What Andy Murray’s win tells us about pain and recovery

What Andy Murray’s win tells us about pain and recovery

From incessant pain, through tears and emotional farewells, Andy Murray has stumped the world in his first tournament victory since hip surgery.

“This is one of the biggest wins I’ve had,” he said, notwithstanding Murray has previously won Wimbledon twice under immense pressure as a home favourite, the US Open, two Olympic gold medals, and the Davis Cup. But recognising the importance of this return to his career he ranks this lowly ATP 250 event – the lowest tier of tournament on the ATP Tour – among the most memorable and special moments in his glittering career.

The two-and-a-half hour tussle with fellow three-time Grand Slam champion Stan Wawrinka ended in tears of joy. Andy Murray is a tennis champion once again. The 3-6 6-4 6-4 victory was particularly sweet because even Murray himself had been prepared write himself off forever.

Simon Checkley, CEO, The Regenerative Clinic, said; “Murray is an elite athlete. We’ve followed his journey and we’ve cried with him. What is most extraordinary is the low form which is had risen. We remember seeing the pain etched in his face as he tried to perform. We shared his pain, watching him withdraw. Not all of us can be elite athletes and compete at his level but we can empathise with someone so obviously in pain and rejoice at his defeat of chronic illness.”

Talk of retirement, and grand gestures from court officials, commentators and the tennis world proved to be premature. He previously revealed that he could potentially retire in January. It looked as if he would finally throw in the towel. He arrived in Melbourne a broken man. Obituaries were written after he admitted he couldn’t carry on fighting through the pain in a tearful press conference. British sport mourned the loss of its greatest tennis export. His peers, including greatest rivals Roger Federer, Novak Djokovic and Rafael Nadal, essentially retired him on court after a five-set defeat to Roberto Bautista Agut in the first round of the Australian Open.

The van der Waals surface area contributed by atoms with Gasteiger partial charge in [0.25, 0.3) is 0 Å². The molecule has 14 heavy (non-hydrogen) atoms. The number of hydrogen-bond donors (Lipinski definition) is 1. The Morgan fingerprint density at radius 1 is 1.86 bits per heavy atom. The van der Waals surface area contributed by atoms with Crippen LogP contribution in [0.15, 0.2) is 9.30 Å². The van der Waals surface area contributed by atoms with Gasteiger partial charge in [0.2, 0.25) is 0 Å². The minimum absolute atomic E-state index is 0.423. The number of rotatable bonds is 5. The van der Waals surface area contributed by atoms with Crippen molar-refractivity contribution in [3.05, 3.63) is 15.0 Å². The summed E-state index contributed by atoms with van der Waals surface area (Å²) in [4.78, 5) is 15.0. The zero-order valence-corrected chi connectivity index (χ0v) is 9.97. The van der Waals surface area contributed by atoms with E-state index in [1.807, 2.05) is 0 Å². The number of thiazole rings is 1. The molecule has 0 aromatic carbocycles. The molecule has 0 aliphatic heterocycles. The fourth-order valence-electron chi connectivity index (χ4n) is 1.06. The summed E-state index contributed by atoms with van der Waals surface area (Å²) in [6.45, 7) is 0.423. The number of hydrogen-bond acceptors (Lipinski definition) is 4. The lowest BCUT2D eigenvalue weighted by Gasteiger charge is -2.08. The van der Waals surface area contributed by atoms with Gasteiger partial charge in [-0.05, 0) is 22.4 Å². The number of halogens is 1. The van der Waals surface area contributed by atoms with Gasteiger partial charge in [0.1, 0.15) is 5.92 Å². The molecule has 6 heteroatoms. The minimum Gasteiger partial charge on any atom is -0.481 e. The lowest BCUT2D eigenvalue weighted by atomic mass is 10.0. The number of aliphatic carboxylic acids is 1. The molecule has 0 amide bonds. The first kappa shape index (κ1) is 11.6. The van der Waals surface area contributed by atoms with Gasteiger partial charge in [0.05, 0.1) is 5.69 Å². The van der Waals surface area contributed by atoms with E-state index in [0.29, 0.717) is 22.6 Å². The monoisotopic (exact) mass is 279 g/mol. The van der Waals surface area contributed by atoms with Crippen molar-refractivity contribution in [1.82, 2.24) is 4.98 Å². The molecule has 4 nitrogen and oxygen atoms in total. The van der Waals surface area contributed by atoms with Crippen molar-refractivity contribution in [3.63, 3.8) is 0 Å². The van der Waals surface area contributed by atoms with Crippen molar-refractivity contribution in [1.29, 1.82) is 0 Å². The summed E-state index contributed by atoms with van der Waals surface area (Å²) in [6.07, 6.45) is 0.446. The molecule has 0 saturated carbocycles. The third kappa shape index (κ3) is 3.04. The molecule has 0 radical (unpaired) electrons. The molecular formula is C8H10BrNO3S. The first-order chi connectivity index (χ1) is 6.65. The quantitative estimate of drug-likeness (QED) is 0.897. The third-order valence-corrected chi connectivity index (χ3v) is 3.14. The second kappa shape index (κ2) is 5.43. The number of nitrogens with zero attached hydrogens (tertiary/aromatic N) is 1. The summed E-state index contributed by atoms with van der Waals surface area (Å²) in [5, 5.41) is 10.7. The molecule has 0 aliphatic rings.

Yet, only nine months on, he has made everyone look like fools.

“I think the tennis world, including me, was really sad in Australia after that press conference, defeated opponent Stan Wawrinka said. “To see you back at this level, it’s amazing. We’re all really happy. I’m sad I lost today but I’m really happy to see you back. You’re an amazing champion and you deserve that.”

Murray came from behind to beat Stan Wawrinka. It’s set to be a joyous few weeks for Murray, who is expecting his third child with wife Kim in the coming weeks. Childbirth faces a tough task, though, in matching the pure ecstasy of this victory in Belgium.

“I didn’t expect to be in this position at all. I’m happy, very happy,” Murray said. “It means a lot. The last few years have been extremely difficult.” We watch in anticipation and excitement as Andy Murray proves to us all that there is way back from chronic illness.

Read more from the BBC on Andy Murray’s treatment and recovery: https://www.bbc.co.uk/sport/tennis/46865821

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